As suggested by the activity "From Graphs to Stories" (NCTM, Navigating Through Algebra in Grades 6-8,
29), students should be asked to associate real-life meaning to
situations represented graphically. This lesson provides students with
a graph of an authentic situation. Students can use any method they
like to determine the meaning of points and slope on the graph as it
relates to the situation of three people biking uphill.
Distribute the Pedal Power Activity Sheet, which shows the distance-time graph for three cyclists.
Pedal Power Activity Sheet
To begin the lesson, present students with the following situation:
Bicyclists claim that the longest steep hill in the world is in
Haleakala National Park, and they have the sore muscles to prove it!
The hill leads up a volcano on the island of Maui, Hawaii. Over the
course of a 38-mile road, this hill rises from sea level at the coast
to over 10,000 feet.
Three proficient cyclists—Laszlo, Cliantha, and Joseph—rode this
entire hill to the top. They started together at the bottom of the
volcano, and they reached the top at the same time. The graph shows the
distance of each cyclist with respect to time.
To heighten interest in the problem, you may wish to show
students pictures of the Haleakala National Park or provide some
background information. Use a simple internet search to find these images.
Students may also want to use the Internet to find information on bicycles and speeds that can be maintained when riding uphill.
To get students thinking about the situation, ask the following warm-up questions:
- Lance Armstrong’s average speed in his six Tour de France victories
from 1999-2004 was about 24 miles per hour. Assuming that he pedals at
his average speed and takes no breaks, how long would it take him to
get to the top of the volcano?
- People who aren’t Lance Armstrong can travel at about 12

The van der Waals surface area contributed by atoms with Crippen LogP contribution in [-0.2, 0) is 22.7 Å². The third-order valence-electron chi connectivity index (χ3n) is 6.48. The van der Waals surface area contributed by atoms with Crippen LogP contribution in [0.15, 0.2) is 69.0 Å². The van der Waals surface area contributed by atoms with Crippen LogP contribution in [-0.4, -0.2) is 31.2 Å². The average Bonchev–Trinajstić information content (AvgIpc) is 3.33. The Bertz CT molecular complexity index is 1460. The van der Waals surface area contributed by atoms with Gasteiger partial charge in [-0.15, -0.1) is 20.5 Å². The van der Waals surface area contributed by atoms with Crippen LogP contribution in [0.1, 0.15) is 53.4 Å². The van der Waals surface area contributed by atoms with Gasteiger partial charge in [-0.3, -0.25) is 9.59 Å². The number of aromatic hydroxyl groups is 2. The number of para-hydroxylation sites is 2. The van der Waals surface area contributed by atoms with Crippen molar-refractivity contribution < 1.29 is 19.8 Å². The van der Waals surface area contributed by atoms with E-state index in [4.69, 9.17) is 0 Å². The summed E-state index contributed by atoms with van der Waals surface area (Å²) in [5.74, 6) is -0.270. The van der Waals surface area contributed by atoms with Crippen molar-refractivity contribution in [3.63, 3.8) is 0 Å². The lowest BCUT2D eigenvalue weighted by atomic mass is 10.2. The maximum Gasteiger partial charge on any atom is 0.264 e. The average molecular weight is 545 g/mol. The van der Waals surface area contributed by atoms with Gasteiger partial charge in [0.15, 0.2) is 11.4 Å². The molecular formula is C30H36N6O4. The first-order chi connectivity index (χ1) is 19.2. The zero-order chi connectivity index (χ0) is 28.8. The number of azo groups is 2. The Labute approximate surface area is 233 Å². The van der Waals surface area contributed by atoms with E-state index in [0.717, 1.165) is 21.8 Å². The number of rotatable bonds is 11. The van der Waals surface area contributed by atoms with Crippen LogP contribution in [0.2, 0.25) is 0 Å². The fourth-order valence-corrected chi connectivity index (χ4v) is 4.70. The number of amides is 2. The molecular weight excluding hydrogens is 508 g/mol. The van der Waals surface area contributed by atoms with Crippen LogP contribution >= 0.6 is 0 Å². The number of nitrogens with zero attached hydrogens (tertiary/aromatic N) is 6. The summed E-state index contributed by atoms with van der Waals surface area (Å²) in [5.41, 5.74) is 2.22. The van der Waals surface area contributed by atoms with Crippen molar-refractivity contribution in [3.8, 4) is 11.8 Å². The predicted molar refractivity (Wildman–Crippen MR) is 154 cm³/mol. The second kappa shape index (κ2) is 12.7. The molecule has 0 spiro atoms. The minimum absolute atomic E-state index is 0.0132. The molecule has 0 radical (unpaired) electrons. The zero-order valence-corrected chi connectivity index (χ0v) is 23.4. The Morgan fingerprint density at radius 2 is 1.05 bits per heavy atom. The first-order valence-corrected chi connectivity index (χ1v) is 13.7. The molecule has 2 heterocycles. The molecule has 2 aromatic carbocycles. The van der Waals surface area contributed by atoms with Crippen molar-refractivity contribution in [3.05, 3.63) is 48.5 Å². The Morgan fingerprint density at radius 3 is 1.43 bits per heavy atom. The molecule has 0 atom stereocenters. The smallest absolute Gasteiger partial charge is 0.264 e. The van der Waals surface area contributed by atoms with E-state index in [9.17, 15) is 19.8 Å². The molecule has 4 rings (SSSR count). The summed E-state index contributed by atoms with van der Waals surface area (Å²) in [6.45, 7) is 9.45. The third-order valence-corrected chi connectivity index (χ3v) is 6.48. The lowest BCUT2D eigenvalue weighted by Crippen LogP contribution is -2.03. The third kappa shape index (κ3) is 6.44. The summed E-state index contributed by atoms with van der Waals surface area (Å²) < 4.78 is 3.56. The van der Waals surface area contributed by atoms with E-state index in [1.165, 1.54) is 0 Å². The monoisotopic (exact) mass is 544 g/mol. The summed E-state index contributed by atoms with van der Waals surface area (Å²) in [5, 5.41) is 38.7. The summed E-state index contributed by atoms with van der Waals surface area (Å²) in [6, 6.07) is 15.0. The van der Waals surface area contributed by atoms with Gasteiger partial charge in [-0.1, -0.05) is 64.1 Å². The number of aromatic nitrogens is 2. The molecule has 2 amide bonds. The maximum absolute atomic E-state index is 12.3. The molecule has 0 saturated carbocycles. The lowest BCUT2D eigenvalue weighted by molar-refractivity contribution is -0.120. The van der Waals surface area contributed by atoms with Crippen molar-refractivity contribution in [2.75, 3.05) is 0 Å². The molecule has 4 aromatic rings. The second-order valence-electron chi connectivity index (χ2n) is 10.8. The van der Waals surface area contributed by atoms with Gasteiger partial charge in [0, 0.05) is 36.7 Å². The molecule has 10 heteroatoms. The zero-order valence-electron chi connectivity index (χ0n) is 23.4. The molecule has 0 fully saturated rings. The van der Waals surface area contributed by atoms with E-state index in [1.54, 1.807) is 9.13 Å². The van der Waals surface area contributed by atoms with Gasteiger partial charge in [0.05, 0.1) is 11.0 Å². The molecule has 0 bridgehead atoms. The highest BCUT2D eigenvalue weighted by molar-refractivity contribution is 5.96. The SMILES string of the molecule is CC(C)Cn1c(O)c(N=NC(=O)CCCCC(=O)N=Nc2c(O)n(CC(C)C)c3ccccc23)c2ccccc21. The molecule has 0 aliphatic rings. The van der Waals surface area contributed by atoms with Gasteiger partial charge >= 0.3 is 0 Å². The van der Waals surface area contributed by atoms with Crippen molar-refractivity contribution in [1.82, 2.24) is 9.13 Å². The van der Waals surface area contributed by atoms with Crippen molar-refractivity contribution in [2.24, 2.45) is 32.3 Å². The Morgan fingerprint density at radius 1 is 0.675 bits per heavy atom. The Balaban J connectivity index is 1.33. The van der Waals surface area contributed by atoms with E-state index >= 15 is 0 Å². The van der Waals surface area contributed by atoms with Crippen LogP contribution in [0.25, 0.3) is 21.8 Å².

miles per hour on a bike. At that speed, how long would it take to
reach the top of the volcano?
[At 24 miles an hour, it would take 38/24 hours, or about 1 hour,
35 minutes, for Lance Armstrong to climb the hill. At 12 miles an hour,
it would take 38/12 hours, or about 3 hours, 10 minutes, for an average
biker to climb it. However, both of these estimates are probably too
low, as all bikers travel slower going uphill.]
After a brief discussion, allow students to consider
each question on the activity sheet individually. Then, have students
share their thoughts with a small group. Each group should reach
consensus and then present their results to the class. A whole-class
discussion should follow, focusing on the question groups below:
- Estimate the vertical coordinate of B. Justify your guess.
- Estimate the horizontal coordinate of B? Justify your guess.
- What are the coordinates of B?
- What are the coordinates of A? Explain your answer.
- What are the coordinates of C? Explain your answer.
[A biker on flat ground can average about 12 miles per hour.
Climbing Haleakala, an average biker would likely go much slower, maybe
5-9 miles per hour. Therefore, it would take about 4-7 hours to
complete the ride up Haleakala, so a reasonable estimate for the x‑coordinate of B is about 5 hours. The distance to the top of Haleakala is 38 miles, so the y‑coordinate
of B is 38 miles. With B at (5,38), then students might estimate the
coordinates of A to be roughly (2,26) and the coordinates of C to be
- Which cyclist had a steady speed all the way up the hill? How do you know?
- Which cyclist was slow at first and then sped up? How do you know?
- How would you describe Laszlo’s speed?
[Cliantha held a consistent pace up the hill, because the slope of
her line never changed. Joseph started slowly and then increased his
speed, which is evident by an increase in slope. On the other hand,
Laszlo started very quickly but then slowed down, because the slope of
his line decreased.]
- The three cyclists started together at the bottom, and they reached
the top at the same time. Is there any other time that Laszlo,
Cliantha, and Joseph were at the same height at the same time? How do
[No, there are no other times when they were at the same height. If
they were, their lines would cross at locations other than O and B.]
- Find the slope of each line segment on the graph. What does each slope mean in the context of the problem?
[Assuming a time of 5 hours to travel the 38 miles up Haleakala, the
slope of Cliantha’s line is 38/5 = 7.6. This means that Cliantha’s
speed was 7.6 miles per hour for the entire trip. From the bottom to A,
the slope is 26/2 = 13, meaning that Laszlo’s average speed for the
first portion of the ride was about 13 miles per hour. He then slowed
down, and his speed dropped to (38 ‑ 26) / (5 ‑ 2) = 4 miles per hour
for the remainder. From the bottom to C, the slope is 13/3 ≈ 4.3, and
from C to the top, the slope is (38 ‑ 13) / (5 ‑ 3) = 12.5. This
indicates that Joseph’s speed increased from 4.3 miles per hour to
12.5 miles per hour.]